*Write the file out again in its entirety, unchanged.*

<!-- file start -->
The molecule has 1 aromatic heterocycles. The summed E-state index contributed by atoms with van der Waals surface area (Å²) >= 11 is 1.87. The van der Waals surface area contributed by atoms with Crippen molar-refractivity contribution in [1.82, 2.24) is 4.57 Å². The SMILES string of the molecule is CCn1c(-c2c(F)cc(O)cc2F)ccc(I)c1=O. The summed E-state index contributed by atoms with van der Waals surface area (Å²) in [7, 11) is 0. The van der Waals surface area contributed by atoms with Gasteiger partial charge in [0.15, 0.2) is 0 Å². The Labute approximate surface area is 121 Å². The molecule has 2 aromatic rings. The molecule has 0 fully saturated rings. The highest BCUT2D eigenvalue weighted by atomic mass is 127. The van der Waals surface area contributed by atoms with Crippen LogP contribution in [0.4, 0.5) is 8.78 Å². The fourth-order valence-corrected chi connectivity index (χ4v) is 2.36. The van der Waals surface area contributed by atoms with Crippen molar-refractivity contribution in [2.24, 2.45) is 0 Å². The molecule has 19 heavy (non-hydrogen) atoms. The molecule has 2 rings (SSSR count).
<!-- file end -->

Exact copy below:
The molecule has 1 aromatic heterocycles. The summed E-state index contributed by atoms with van der Waals surface area (Å²) >= 11 is 1.87. The van der Waals surface area contributed by atoms with Crippen molar-refractivity contribution in [1.82, 2.24) is 4.57 Å². The SMILES string of the molecule is CCn1c(-c2c(F)cc(O)cc2F)ccc(I)c1=O. The summed E-state index contributed by atoms with van der Waals surface area (Å²) in [7, 11) is 0. The van der Waals surface area contributed by atoms with Gasteiger partial charge in [0.15, 0.2) is 0 Å². The Labute approximate surface area is 121 Å². The molecule has 2 aromatic rings. The molecule has 0 fully saturated rings. The highest BCUT2D eigenvalue weighted by atomic mass is 127. The van der Waals surface area contributed by atoms with Crippen LogP contribution in [0.4, 0.5) is 8.78 Å². The fourth-order valence-corrected chi connectivity index (χ4v) is 2.36. The van der Waals surface area contributed by atoms with Crippen molar-refractivity contribution in [2.24, 2.45) is 0 Å². The molecule has 19 heavy (non-hydrogen) atoms. The molecule has 2 rings (SSSR count).